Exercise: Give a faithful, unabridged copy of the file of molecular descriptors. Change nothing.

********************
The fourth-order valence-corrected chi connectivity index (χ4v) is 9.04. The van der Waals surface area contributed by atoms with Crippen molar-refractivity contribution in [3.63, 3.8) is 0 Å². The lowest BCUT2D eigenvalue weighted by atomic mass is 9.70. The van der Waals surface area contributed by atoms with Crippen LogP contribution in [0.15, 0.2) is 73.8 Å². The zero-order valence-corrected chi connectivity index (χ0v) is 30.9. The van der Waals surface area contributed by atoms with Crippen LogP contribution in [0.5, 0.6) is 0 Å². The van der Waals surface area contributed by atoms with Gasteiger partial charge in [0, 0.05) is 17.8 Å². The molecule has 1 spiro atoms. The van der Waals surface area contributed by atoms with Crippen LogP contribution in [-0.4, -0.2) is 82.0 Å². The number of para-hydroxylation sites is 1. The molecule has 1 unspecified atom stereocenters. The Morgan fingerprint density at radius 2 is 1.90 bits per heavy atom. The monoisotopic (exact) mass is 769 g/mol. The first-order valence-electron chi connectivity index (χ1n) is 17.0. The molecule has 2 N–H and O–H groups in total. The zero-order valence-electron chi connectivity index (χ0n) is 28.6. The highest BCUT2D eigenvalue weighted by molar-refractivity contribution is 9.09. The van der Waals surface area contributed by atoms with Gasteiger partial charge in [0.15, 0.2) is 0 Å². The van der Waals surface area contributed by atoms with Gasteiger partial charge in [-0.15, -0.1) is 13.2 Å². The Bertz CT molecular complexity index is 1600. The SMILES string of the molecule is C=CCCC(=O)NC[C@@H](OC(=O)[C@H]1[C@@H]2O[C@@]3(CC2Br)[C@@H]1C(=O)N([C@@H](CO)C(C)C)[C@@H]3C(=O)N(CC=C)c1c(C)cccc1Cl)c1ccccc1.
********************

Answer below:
The fourth-order valence-corrected chi connectivity index (χ4v) is 9.04. The van der Waals surface area contributed by atoms with Crippen molar-refractivity contribution in [3.63, 3.8) is 0 Å². The lowest BCUT2D eigenvalue weighted by atomic mass is 9.70. The van der Waals surface area contributed by atoms with Crippen LogP contribution in [0.15, 0.2) is 73.8 Å². The zero-order valence-corrected chi connectivity index (χ0v) is 30.9. The van der Waals surface area contributed by atoms with Crippen LogP contribution in [0.5, 0.6) is 0 Å². The van der Waals surface area contributed by atoms with Gasteiger partial charge in [0, 0.05) is 17.8 Å². The molecule has 1 spiro atoms. The van der Waals surface area contributed by atoms with Crippen LogP contribution in [-0.4, -0.2) is 82.0 Å². The number of para-hydroxylation sites is 1. The molecule has 1 unspecified atom stereocenters. The Morgan fingerprint density at radius 2 is 1.90 bits per heavy atom. The monoisotopic (exact) mass is 769 g/mol. The first-order valence-electron chi connectivity index (χ1n) is 17.0. The molecule has 2 N–H and O–H groups in total. The zero-order valence-electron chi connectivity index (χ0n) is 28.6. The highest BCUT2D eigenvalue weighted by molar-refractivity contribution is 9.09. The van der Waals surface area contributed by atoms with Gasteiger partial charge in [0.15, 0.2) is 0 Å². The van der Waals surface area contributed by atoms with Gasteiger partial charge in [-0.15, -0.1) is 13.2 Å². The Bertz CT molecular complexity index is 1600. The SMILES string of the molecule is C=CCCC(=O)NC[C@@H](OC(=O)[C@H]1[C@@H]2O[C@@]3(CC2Br)[C@@H]1C(=O)N([C@@H](CO)C(C)C)[C@@H]3C(=O)N(CC=C)c1c(C)cccc1Cl)c1ccccc1.